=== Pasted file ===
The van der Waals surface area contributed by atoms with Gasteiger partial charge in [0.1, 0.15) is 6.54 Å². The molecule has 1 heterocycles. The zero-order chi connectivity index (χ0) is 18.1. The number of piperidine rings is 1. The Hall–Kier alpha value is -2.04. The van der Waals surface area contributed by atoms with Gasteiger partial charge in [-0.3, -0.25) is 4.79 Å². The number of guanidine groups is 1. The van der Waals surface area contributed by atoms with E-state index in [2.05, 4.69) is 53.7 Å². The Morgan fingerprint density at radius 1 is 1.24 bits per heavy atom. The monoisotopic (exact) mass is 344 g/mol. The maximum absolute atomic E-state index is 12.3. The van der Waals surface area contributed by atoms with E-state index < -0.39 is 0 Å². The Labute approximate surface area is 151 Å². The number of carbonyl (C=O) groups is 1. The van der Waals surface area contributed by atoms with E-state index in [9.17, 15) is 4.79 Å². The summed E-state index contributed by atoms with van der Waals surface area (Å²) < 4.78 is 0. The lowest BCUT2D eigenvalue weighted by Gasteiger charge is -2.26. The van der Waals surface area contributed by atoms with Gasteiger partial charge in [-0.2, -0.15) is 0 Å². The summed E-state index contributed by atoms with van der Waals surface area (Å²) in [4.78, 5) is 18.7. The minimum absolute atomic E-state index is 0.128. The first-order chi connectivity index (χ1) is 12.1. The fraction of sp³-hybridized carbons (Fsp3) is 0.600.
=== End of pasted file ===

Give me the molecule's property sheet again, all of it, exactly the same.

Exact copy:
The van der Waals surface area contributed by atoms with Gasteiger partial charge in [0.1, 0.15) is 6.54 Å². The molecule has 1 heterocycles. The zero-order chi connectivity index (χ0) is 18.1. The number of piperidine rings is 1. The Hall–Kier alpha value is -2.04. The van der Waals surface area contributed by atoms with Gasteiger partial charge in [-0.3, -0.25) is 4.79 Å². The number of guanidine groups is 1. The van der Waals surface area contributed by atoms with E-state index in [2.05, 4.69) is 53.7 Å². The Morgan fingerprint density at radius 1 is 1.24 bits per heavy atom. The monoisotopic (exact) mass is 344 g/mol. The maximum absolute atomic E-state index is 12.3. The van der Waals surface area contributed by atoms with E-state index < -0.39 is 0 Å². The Labute approximate surface area is 151 Å². The number of carbonyl (C=O) groups is 1. The van der Waals surface area contributed by atoms with E-state index in [9.17, 15) is 4.79 Å². The summed E-state index contributed by atoms with van der Waals surface area (Å²) < 4.78 is 0. The lowest BCUT2D eigenvalue weighted by Gasteiger charge is -2.26. The van der Waals surface area contributed by atoms with Gasteiger partial charge in [-0.2, -0.15) is 0 Å². The summed E-state index contributed by atoms with van der Waals surface area (Å²) in [4.78, 5) is 18.7. The minimum absolute atomic E-state index is 0.128. The first-order chi connectivity index (χ1) is 12.1. The fraction of sp³-hybridized carbons (Fsp3) is 0.600.